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Silver Star Mountain Loop Hike (via Ed's Trail)

From Oregon Hikers Field Guide

Flowers on Ed's Trail (Steve Hart)
Ed's Arch (Steve Hart))
Looking east from the summit (Silver Star)
Mt St Helens from Ed's Trail (Steve Hart)
USFS Silver Star network map
  • Start point: Silver Star Mountain TrailheadRoad.JPG
  • End point: Silver Star Mountain
  • Trail Log: Trail Log
  • Hike Type: Loop
  • Distance: 5.7 miles (round trip)
  • High Point: 4390 feet
  • Elevation gain: 1460 feet
  • Difficulty: Moderate
  • Seasons: March through November
  • Backpackable: No
  • Crowded: Yes
  • Family Friendly: Maybe

Contents

Hike Description

This is the (slightly) more difficult way to visit the north side of Silver Star Mountain. It's also the most scenic. There are great views to the north starting at the trailhead and getting better all the way up. This trail has a couple of short stretches of scrambling (requiring the use of your hands), so it's probably not the best for small children or dogs. If that stuff worries you, hike the out-and-back variation instead.

From the Silver Star Mountain Trailhead, pass a hopelessly inaccurate sign and start up the Silver Star Trail (#180). The first part of this trail is a fairly new single track through a new forest, but soon the trail reaches a closed road and follows it upward. You'll soon come to a switchback at a beautiful viewpoint of the Starway Canyon. Just past this switchback, look for a sign marking the start of Ed's Trail (#180A). Ed's Trail is a newer trail named in honor of Edward Robinson. The trail starts up through meadows that become a riot of flowers in June and July. The trail hooks around a point and you'll have views of the ridge to the south. There an informal trail heading down to the west that connects with the Silver Star Trail and the Chinook Trail. Then you'll see a plaque dedicating the trail.

The trail stays just on the east side of ridgecrest and passes several rock outcroppings. The Ed's Trail Arch can be somewhat hidden in the berry plants, but the trail goes right through the arch, so you can't miss it. Soon after the arch the trail climbs a steep muddy section that often requires climbing on all fours. This section is only about 30 feet high. A second section will certainly require your hands as the trail ascends a 15 foot rocky wall. Both of these sections can be challenging in bad weather, but they're really not too difficult for anyone in decent shape.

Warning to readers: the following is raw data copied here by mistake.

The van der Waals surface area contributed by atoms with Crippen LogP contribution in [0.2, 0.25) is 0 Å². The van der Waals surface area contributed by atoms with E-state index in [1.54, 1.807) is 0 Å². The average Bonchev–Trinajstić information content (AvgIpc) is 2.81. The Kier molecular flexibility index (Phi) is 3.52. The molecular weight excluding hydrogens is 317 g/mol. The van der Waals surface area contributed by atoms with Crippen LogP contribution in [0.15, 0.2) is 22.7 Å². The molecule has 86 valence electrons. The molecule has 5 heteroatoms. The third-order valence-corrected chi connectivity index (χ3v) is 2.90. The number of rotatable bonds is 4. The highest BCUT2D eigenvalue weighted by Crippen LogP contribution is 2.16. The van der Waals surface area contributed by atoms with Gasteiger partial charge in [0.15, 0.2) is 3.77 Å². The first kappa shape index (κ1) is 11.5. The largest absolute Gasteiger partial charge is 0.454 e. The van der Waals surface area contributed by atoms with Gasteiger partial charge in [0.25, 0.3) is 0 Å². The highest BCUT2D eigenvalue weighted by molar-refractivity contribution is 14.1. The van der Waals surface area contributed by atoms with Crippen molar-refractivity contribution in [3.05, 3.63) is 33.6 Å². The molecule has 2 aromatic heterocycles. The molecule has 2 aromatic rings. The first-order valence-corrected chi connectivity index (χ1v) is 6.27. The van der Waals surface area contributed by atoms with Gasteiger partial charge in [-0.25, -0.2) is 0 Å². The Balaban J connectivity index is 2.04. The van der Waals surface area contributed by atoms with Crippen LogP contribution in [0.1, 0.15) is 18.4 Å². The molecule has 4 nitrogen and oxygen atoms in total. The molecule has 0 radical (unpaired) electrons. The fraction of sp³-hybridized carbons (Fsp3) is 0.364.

Above the rock climb the trail slabs across the ridge through more flower gardens. There's a short bit of forest walking before Ed's Trail ends at the Silver Star Upper Trail Junctions. A number of trails come together here. The Bluff Mountain Trail (#172) runs east across the slopes of Little Baldy and Bluff Mountain to a trailhead. The Sturgeon Trail (#180C) heads down to the west past Sturgeon Rock. Both of these trails may be on new alignments, since they don't match the maps.

Head uphill on the old road, which gets pretty rocky here. This closed road is now known as the Silver Star Trail. This is the same road you walked back in the early part of the hike. After a short distance turn left at an unsigned intersection on another, even rockier road. This is the Silver Star Summit Trail (#180D). Hike this road uphill for about a 1/4 mile to the summit of Silver Star. Two roads lead to twin summits. The concrete foundation of a fire lookout on the north summit is worth a visit and provides a tiny bit of shelter from the wind. The views here include all of the main paths to the summit, as well as five volcanic peaks and the lights of Vancouver and Portland.

When you tire of the view (if you do), head back downhill to the Silver Star Upper Trail Junctions. Once you get on the old road, continue past Ed's Trail and take the old road all the way down to complete the loop. In the summer, the flower meadows are filled with butterflies. The road makes for pretty easy walking on summer evenings, but after you pass the bottom of Ed's Trail, don't forget to find the dirt path from the road back to your car.

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Oregon Hikers Field Guide is built as a collaborative effort by its user community. While we make every effort to fact-check, information found here should be considered anecdotal. You should cross-check against other references before planning a hike. Trail routing and conditions are subject to change. Please contact us if you notice errors on this page.

Hiking is a potentially risky activity, and the entire risk for users of this field guide is assumed by the user, and in no event shall Trailkeepers of Oregon be liable for any injury or damages suffered as a result of relying on content in this field guide. All content posted on the field guide becomes the property of Trailkeepers of Oregon, and may not be used without permission.